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The world’s forests may hold more secrets than previously thought: a new global estimate of tree biodiversity suggests that there are about 9,200 tree species yet to be discovered. Most of these species are likely in the tropics, according to the new research, which was published on Monday in Proceedings of the National Academy of Sciences USA.

Though trees are hard to miss, they are also hard to quantify. They are not even always easy to identify. “Their crowns are hundreds of feet up; they’re in between other things; they look like similar [species],” says Miles Silman, a conservation biologist at Wake Forest University, who was not involved in the new study. “It’s a rare breed of person that sits out in the wild for months on end and looks at every single tree.”

The new research drew on the efforts of hundreds among that rare breed from around the world. These contributors have cataloged trees in two huge data sets: One, the Global Forest Biodiversity Initiative, records every species found in extensively documented forest plots around the globe. The other, TREECHANGE, compiles sightings of individual species.

The study’s authors used these databases to calculate that there are approximately 64,100 known tree species on the planet—up from previous estimates of around 60,000. South America has the highest tree biodiversity, representing 43 percent of species, the team found, followed by Eurasia, with 22 percent, Africa, with 16 percent, North America, with 15 percent, and Oceania, with 11 percent.

To arrive at their estimate of 9,200 still unknown trees, the researchers extrapolated from the number of rare trees already in the databases They used this strategy because most unknown trees on the earth are likely to be rare species, found in limited numbers in small geographical areas, says study co-author and Purdue University quantitative forest ecologist Jingjing Liang.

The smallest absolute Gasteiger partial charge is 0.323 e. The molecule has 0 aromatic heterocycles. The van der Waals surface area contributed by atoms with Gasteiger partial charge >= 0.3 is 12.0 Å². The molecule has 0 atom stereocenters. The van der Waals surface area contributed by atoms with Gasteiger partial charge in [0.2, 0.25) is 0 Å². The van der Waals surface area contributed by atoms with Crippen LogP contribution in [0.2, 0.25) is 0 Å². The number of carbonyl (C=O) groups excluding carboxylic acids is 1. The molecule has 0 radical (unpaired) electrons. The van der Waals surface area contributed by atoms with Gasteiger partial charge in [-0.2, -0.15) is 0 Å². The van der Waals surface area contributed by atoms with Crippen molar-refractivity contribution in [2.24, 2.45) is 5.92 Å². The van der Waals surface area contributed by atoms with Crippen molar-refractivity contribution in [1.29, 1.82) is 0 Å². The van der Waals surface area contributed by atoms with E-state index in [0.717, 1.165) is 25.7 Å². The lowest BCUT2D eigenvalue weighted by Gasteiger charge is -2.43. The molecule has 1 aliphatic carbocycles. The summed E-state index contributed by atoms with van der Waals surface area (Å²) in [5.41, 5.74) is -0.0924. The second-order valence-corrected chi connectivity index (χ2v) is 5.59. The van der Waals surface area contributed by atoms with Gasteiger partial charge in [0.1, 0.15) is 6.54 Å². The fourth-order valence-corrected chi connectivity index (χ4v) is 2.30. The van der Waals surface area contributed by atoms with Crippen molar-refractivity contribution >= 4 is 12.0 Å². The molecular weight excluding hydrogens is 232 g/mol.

The team’s result is “a rather conservative estimate,” Liang says, because scientists know less about the preponderance of rare trees in places such as the Amazon—where unexplored spots could host pockets of unusual species found nowhere else. “If we can focus the resources, the forest inventory expertise and money, on those rain forests in the Amazon and Borneo, then we would be able to estimate it with higher confidence.”

Silman says the study result is likely an underestimate. He and his colleagues have used local survey-based methods to estimate that there are at least 3,000 and possibly more than 6,000 unknown trees in the Amazon basin alone. Tree species often get lumped together based on appearance, he adds, so new genetic analysis techniques will likely lead to the discovery of even more biodiversity.

Drew Kerkhoff, a biologist at Kenyon College, who was not involved in the study, wonders how many of such unknown trees will go extinct before scientists describe them. “Conversely,” he says, “how many are already known to Indigenous peoples in the Amazon or Congo basins or were known to peoples or cultures who have themselves now been rendered extinct through colonization, disease, genocide or assimilation? How many already have dried samples sitting in an herbarium cabinet?”

Searching for the new species will inform not only conservation but the basic evolutionary science of how and why species diversify and die out, Kerkhoff says. “Just the fact that there are thousands of species of something as common as trees out there that are still left to be discovered,” he adds, “I find pretty inspirational.”

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